Finding pure-bred wildcats is the main challenge, due to interbreeding with domestic cats, but with modern scientific techniques the solutions are easier, and small pieces of skin taken from pure bred wildcats would supply the cells required.
Though the cloning of Dolly the sheep happened 15 years ago, the experiments in this field by the scientist concerned still continue, his latest work a new technique for cloning rare Scottish wildcats, to help further the future of this endangered species
The scientist in question, embryologist Dr Bill Ritchie said that the number of cats thought still to exist in the wild is about 400, and cloning to propagate the species has been earlier mooted by the Royal Zoological Society of Scotland
The first cloned mammal ever to be created at the Roslin Institute near Edinburgh was Dolly the Sheep, and the current research project is being in part funded by the Moredun Research Institute and the Institute for Animal Health, this not being the first wild animal species to be so treated. Finding pure-bred wildcats is the main challenge, due to interbreeding with domestic cats, but with modern scientific techniques the solutions are easier, and small pieces of skin taken from pure bred wildcats would supply the cells required.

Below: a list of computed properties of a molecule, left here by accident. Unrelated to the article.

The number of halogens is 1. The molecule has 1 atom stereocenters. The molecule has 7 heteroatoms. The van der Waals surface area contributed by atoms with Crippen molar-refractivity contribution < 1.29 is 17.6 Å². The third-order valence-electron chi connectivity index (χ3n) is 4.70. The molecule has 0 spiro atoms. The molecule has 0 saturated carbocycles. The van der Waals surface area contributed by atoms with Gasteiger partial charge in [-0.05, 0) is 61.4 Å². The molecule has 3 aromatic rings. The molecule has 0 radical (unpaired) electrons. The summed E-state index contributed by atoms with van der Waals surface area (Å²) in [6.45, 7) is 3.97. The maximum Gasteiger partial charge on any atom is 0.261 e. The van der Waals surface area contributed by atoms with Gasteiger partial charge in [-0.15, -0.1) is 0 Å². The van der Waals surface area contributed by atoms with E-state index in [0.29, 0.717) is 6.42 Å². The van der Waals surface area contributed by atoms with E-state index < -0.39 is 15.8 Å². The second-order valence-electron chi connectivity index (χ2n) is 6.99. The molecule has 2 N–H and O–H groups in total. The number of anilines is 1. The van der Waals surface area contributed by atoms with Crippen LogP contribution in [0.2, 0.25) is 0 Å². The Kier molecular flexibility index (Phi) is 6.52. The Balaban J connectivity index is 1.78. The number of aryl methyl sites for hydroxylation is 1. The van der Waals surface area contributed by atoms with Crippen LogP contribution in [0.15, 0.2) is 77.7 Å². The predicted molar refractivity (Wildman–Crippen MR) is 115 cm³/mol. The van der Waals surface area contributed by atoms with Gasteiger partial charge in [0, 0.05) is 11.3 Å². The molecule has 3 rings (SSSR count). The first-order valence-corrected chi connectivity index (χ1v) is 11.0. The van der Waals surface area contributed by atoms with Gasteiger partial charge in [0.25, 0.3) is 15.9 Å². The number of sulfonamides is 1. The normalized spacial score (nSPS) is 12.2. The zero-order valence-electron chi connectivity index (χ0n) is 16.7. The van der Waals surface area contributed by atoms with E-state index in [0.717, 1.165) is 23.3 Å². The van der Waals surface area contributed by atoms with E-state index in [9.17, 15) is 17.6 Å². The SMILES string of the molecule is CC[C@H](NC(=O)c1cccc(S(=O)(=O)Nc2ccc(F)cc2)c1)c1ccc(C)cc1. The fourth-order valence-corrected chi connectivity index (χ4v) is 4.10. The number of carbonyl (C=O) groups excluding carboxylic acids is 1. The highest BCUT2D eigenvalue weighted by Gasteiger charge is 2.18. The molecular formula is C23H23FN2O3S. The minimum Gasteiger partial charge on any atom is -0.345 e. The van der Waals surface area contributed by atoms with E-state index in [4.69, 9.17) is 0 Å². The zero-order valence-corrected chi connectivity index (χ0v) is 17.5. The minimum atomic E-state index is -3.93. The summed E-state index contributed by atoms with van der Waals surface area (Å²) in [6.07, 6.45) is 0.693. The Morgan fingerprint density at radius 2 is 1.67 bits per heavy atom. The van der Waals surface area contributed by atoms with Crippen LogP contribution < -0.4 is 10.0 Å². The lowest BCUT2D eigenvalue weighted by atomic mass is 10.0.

Eggs from domestic cats could well be used as starting materials for the cloning process, which would, if employed as before, produce batches of pure-bred kittens, which could gradually be introduced to wild habitats, where it is believed around 150 breeding pairs of wildcats still exist.
Though still in the early stages, this great news offers real hope for the future of this critically endangered species, and will hopefully be the way of the future in allowing humanity to help preserve some species for future generation giving back to nature instead of simply taking away.
Loss of habitat,inter-breeding with domestic animals and disease are among the cause of population decline, the Scottish Wildcat being very similar to a very beefy tabby cat, with dark brown, blacks and grey fur, which appears ruffled due to being of a double thickness as compared to domestic varieties.
Moving around more in the manner of a big cat, with much heavier and wider face and jaw, the real giveaway is the thick, ringed tail, perfectly banded in black and brown with a blunt black tip that is very prominent.
Largest in the wildcat family, males average 13-17lb in weight, females 11-15lb, are about half as big again as the domestic cat., though fossil remains of twice the size have been uncovered. With razor sharp claws, and rotating wrists for gripping and climbing, very powerful thigh muscles and the capability of reaching 30mph in a sprint, this is a truly awesome predator, which we do not wish to see disappearing forever.